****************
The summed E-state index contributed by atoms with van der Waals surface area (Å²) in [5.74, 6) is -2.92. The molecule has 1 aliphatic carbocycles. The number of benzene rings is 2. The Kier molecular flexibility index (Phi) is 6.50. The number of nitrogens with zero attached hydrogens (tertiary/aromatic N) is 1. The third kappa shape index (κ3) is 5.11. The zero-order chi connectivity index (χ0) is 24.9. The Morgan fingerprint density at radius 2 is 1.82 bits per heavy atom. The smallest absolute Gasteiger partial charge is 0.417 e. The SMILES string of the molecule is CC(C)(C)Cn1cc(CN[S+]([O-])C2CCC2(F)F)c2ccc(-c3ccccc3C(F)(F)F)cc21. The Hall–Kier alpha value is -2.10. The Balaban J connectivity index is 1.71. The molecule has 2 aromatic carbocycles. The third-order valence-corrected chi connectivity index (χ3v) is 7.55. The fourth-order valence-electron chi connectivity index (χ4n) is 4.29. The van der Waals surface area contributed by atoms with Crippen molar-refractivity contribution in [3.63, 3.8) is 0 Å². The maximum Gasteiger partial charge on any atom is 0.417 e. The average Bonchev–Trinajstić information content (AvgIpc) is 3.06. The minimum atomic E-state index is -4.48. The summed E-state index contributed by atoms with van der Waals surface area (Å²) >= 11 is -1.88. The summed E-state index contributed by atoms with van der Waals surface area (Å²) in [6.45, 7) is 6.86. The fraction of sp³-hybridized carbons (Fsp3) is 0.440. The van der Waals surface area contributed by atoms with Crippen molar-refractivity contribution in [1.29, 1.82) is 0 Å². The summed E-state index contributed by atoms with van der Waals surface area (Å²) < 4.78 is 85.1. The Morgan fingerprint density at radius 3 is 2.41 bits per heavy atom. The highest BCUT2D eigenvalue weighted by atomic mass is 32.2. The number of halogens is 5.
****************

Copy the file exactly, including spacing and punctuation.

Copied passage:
The summed E-state index contributed by atoms with van der Waals surface area (Å²) in [5.74, 6) is -2.92. The molecule has 1 aliphatic carbocycles. The number of benzene rings is 2. The Kier molecular flexibility index (Phi) is 6.50. The number of nitrogens with zero attached hydrogens (tertiary/aromatic N) is 1. The third kappa shape index (κ3) is 5.11. The zero-order chi connectivity index (χ0) is 24.9. The Morgan fingerprint density at radius 2 is 1.82 bits per heavy atom. The smallest absolute Gasteiger partial charge is 0.417 e. The SMILES string of the molecule is CC(C)(C)Cn1cc(CN[S+]([O-])C2CCC2(F)F)c2ccc(-c3ccccc3C(F)(F)F)cc21. The Hall–Kier alpha value is -2.10. The Balaban J connectivity index is 1.71. The molecule has 2 aromatic carbocycles. The third-order valence-corrected chi connectivity index (χ3v) is 7.55. The fourth-order valence-electron chi connectivity index (χ4n) is 4.29. The van der Waals surface area contributed by atoms with Crippen molar-refractivity contribution in [3.63, 3.8) is 0 Å². The maximum Gasteiger partial charge on any atom is 0.417 e. The average Bonchev–Trinajstić information content (AvgIpc) is 3.06. The minimum atomic E-state index is -4.48. The summed E-state index contributed by atoms with van der Waals surface area (Å²) >= 11 is -1.88. The summed E-state index contributed by atoms with van der Waals surface area (Å²) in [6.45, 7) is 6.86. The fraction of sp³-hybridized carbons (Fsp3) is 0.440. The van der Waals surface area contributed by atoms with Crippen molar-refractivity contribution in [1.29, 1.82) is 0 Å². The summed E-state index contributed by atoms with van der Waals surface area (Å²) < 4.78 is 85.1. The Morgan fingerprint density at radius 3 is 2.41 bits per heavy atom. The highest BCUT2D eigenvalue weighted by atomic mass is 32.2. The number of halogens is 5.